Other medical problems—The presence of other medical problems may affect the use of glyburide and metformin. Make sure you tell your doctor if you have any other medical problems, especially:

  • Acid in the blood (acidosis or ketoacidosis) or
  • Surgery (major)—Use of insulin is best to help control diabetes in patients with these conditions.
  • Blood poisoning or
  • Dehydration (severe) or
  • Heart or blood vessel disorders or
  • Kidney disease or
  • Liver disease—Lactic acidosis can occur in these conditions and chances of it occurring are even greater with a medicine that contains metformin.
  • Kidney, heart, or other problems that require medical tests or examinations that use certain medicines called contrast agents, with x-ray exams—Because this medicine contains metformin, your doctor should advise you to stop taking it before you have any medical exams or diagnostic tests that might cause less urine output than usual; you may be advised to start taking the medicine again 48 hours after the exams or tests if your kidney function is tested and found to be normal.

Proper Use of This Medicine

Follow carefully the special meal plan your doctor gave you. This is the most important part of controlling your condition, and is necessary if the medicine is to work properly. Also, exercise regularly and test for sugar in your blood or urine as directed.

Glyburide and metformin combination should be taken with meals to help reduce the gastrointestinal side effects that may occur during the first few weeks of treatment.

Dosing—The dose of the glyburide and metformin combination will be different for different patients. Follow your doctor's orders or the directions on the label . The following information includes only the average doses of glyburide and metformin. If your dose is different, do not change it unless your doctor tells you to do so.

  • For oral dosage form (tablets):
    • For type 2 diabetes:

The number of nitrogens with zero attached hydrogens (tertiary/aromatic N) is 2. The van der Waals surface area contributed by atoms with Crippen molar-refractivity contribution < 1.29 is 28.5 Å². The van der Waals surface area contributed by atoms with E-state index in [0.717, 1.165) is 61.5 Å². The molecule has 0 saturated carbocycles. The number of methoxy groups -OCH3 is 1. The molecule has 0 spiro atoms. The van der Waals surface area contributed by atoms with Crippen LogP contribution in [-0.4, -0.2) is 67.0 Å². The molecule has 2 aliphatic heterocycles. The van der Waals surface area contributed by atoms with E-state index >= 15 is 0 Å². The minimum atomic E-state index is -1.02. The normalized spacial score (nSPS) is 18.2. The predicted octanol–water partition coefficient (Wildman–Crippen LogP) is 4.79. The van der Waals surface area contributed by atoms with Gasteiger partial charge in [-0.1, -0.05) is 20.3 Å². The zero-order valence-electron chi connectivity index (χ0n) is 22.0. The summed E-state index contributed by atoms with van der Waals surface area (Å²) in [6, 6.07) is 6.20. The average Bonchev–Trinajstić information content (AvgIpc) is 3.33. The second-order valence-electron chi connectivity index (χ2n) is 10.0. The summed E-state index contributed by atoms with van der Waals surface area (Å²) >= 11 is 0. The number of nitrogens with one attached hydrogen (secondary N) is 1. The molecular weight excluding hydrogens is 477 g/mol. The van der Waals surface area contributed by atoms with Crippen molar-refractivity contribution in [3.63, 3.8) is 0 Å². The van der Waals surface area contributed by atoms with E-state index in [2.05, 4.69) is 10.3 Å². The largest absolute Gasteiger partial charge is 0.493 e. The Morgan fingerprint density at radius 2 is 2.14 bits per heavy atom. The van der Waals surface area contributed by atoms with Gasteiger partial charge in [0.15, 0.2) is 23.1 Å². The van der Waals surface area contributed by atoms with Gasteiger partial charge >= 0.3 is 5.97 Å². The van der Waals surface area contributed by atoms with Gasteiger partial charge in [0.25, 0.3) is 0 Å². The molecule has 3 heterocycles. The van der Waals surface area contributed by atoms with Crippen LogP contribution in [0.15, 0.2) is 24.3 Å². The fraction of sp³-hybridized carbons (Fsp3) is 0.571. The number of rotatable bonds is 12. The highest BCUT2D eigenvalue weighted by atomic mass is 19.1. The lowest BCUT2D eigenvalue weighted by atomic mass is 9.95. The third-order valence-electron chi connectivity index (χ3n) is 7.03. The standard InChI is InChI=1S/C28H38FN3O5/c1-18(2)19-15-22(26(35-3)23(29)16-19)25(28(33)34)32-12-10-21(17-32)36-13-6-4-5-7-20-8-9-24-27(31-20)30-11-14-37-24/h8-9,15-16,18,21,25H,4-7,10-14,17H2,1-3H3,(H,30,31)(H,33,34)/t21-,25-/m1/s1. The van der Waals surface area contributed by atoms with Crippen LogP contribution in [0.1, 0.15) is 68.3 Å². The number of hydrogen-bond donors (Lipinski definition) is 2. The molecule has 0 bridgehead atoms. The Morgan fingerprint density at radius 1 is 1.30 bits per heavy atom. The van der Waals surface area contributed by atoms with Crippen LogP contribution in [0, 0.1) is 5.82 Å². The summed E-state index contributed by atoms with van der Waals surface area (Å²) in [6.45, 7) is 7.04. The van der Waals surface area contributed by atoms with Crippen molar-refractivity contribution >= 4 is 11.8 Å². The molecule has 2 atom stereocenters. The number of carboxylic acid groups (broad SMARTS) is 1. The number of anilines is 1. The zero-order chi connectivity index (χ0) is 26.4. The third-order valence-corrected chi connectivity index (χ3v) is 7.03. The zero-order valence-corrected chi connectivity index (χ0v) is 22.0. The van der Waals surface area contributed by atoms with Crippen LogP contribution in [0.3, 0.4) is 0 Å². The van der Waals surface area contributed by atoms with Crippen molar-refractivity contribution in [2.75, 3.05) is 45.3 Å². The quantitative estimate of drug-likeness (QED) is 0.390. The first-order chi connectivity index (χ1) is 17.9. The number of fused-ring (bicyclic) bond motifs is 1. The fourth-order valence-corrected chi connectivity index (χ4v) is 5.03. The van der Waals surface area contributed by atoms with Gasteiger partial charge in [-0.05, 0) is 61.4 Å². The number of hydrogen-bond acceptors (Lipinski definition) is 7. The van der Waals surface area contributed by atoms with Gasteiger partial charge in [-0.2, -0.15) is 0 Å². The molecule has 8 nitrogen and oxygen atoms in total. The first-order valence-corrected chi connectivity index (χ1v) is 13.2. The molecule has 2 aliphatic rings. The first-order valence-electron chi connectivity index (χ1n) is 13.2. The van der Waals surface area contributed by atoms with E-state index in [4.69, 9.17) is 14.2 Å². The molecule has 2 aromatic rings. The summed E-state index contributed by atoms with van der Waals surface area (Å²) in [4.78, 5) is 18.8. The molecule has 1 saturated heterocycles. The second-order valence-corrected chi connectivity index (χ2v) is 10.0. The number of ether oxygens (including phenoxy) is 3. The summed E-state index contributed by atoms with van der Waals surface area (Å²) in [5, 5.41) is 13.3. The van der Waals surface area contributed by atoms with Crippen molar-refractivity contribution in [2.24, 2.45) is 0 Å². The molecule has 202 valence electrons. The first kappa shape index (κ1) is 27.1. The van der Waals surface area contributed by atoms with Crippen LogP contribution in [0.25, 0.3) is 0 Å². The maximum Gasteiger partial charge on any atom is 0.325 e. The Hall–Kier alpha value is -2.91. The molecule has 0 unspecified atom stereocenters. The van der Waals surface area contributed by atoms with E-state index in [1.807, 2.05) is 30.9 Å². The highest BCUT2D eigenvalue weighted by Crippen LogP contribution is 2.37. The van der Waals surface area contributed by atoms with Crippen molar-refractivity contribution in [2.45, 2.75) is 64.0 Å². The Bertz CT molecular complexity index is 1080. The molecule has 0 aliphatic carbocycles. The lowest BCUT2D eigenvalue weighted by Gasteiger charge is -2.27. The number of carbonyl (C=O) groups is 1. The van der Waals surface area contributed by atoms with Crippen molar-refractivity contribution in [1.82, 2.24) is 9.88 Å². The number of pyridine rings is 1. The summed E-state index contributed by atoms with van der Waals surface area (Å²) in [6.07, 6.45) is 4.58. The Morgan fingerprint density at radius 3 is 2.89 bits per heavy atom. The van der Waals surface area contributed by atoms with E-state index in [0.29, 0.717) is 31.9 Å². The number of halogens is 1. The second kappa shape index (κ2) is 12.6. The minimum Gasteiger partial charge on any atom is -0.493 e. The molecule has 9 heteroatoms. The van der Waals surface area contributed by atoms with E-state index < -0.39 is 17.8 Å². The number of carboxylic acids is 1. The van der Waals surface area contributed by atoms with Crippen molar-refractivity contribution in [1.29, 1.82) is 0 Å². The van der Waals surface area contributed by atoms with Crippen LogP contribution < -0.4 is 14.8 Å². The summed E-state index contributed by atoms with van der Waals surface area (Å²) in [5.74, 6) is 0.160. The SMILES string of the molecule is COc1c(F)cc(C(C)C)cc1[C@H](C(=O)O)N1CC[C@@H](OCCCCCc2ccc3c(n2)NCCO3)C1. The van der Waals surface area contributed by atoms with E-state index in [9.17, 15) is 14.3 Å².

• For first-time treatment:
        • Adults: At first, 1.25 milligrams (mg) of glyburide and 250 mg of metformin one or two times a day with meals. Then, your doctor may increase your dose a little at a time every two weeks until your blood sugar is controlled.
        • Children: Use and dose must be determined by your doctor.
      • For patients previously treated with a sulfonylurea antidiabetic agent and/or metformin:
        • Adults: At first, 2.5 mg of glyburide and 500 mg of metformin or 5 mg of glyburide and 500 mg of metformin two times a day, with the morning and evening meals. Then, your doctor may increase your dose a little at a time until your blood sugar is controlled.
        • Children: Use and dose must be determined by your doctor.

Storage—To store this medicine:

  • Keep out of the reach of children.
  • Do not store in the bathroom, near the kitchen sink, or in other damp places. Heat or moisture may cause the medicine to break down.
  • Keep the medicine from freezing. Do not refrigerate.
  • Do not keep outdated medicine or medicine no longer needed. Ask your health care professional how you should dispose of any medicine you do not use. Be sure that any discarded medicine is out of the reach of children.

Precautions While Using This Medicine

Your doctor will want to check your progress at regular visits , especially during the first few weeks that you take this medicine.

Under certain conditions, too much metformin can cause lactic acidosis. Symptoms of lactic acidosis are severe and quick to appear and usually occur when other health problems not related to the medicine are present and are very severe, such as a heart attack or kidney failure. Symptoms of lactic acidosis include abdominal or stomach discomfort; decreased appetite; diarrhea; fast, shallow breathing; general feeling of discomfort; muscle pain or cramping; and unusual sleepiness, tiredness, or weakness.

If symptoms of lactic acidosis occur, you should get immediate emergency medical help.

It is very important to follow carefully any instructions from your health care team about:

  • Alcohol—Drinking alcohol may cause severe low blood sugar. Discuss this with your health care team.
  • Other medicines—Do not take other medicines unless they have been discussed with your doctor. This especially includes nonprescription medicines such as aspirin, and medicines for appetite control, asthma, colds, cough, hay fever, or sinus problems.